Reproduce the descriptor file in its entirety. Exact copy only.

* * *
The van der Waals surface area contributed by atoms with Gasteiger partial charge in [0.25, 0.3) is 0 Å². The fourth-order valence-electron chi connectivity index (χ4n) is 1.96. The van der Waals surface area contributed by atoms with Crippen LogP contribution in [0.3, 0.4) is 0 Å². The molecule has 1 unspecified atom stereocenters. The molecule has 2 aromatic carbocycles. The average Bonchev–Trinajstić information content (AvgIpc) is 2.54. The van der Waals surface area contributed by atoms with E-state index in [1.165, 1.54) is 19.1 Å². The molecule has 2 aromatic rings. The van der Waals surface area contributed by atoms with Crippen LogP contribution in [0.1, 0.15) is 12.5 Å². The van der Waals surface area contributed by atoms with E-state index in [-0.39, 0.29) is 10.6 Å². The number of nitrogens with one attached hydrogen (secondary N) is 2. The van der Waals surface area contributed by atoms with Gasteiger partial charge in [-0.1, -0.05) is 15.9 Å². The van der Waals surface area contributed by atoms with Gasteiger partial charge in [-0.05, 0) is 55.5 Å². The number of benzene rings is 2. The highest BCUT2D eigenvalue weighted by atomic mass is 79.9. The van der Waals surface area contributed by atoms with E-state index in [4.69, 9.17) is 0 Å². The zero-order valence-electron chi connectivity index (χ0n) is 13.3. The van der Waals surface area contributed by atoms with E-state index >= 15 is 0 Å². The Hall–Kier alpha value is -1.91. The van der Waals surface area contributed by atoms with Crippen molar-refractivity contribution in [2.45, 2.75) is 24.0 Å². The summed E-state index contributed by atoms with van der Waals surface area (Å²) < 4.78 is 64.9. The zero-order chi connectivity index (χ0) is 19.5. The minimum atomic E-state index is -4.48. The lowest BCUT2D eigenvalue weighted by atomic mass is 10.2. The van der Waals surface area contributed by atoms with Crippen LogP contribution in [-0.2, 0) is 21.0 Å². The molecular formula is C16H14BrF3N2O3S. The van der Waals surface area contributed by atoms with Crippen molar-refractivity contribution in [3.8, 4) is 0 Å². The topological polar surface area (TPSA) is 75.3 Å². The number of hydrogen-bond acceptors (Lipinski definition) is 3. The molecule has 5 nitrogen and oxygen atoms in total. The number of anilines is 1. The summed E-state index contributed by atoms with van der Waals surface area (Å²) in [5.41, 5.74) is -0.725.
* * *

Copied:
The van der Waals surface area contributed by atoms with Gasteiger partial charge in [0.25, 0.3) is 0 Å². The fourth-order valence-electron chi connectivity index (χ4n) is 1.96. The van der Waals surface area contributed by atoms with Crippen LogP contribution in [0.3, 0.4) is 0 Å². The molecule has 1 unspecified atom stereocenters. The molecule has 2 aromatic carbocycles. The average Bonchev–Trinajstić information content (AvgIpc) is 2.54. The van der Waals surface area contributed by atoms with E-state index in [1.165, 1.54) is 19.1 Å². The molecule has 2 aromatic rings. The van der Waals surface area contributed by atoms with Crippen LogP contribution in [0.1, 0.15) is 12.5 Å². The van der Waals surface area contributed by atoms with E-state index in [-0.39, 0.29) is 10.6 Å². The number of nitrogens with one attached hydrogen (secondary N) is 2. The van der Waals surface area contributed by atoms with Gasteiger partial charge in [-0.1, -0.05) is 15.9 Å². The van der Waals surface area contributed by atoms with Gasteiger partial charge in [-0.05, 0) is 55.5 Å². The number of benzene rings is 2. The highest BCUT2D eigenvalue weighted by atomic mass is 79.9. The van der Waals surface area contributed by atoms with E-state index in [4.69, 9.17) is 0 Å². The zero-order valence-electron chi connectivity index (χ0n) is 13.3. The van der Waals surface area contributed by atoms with E-state index >= 15 is 0 Å². The Hall–Kier alpha value is -1.91. The van der Waals surface area contributed by atoms with Crippen molar-refractivity contribution in [2.45, 2.75) is 24.0 Å². The summed E-state index contributed by atoms with van der Waals surface area (Å²) < 4.78 is 64.9. The zero-order chi connectivity index (χ0) is 19.5. The minimum atomic E-state index is -4.48. The lowest BCUT2D eigenvalue weighted by atomic mass is 10.2. The van der Waals surface area contributed by atoms with Crippen LogP contribution in [-0.2, 0) is 21.0 Å². The molecular formula is C16H14BrF3N2O3S. The van der Waals surface area contributed by atoms with Crippen molar-refractivity contribution in [3.8, 4) is 0 Å². The topological polar surface area (TPSA) is 75.3 Å². The number of hydrogen-bond acceptors (Lipinski definition) is 3. The molecule has 5 nitrogen and oxygen atoms in total. The number of anilines is 1. The summed E-state index contributed by atoms with van der Waals surface area (Å²) in [5.41, 5.74) is -0.725.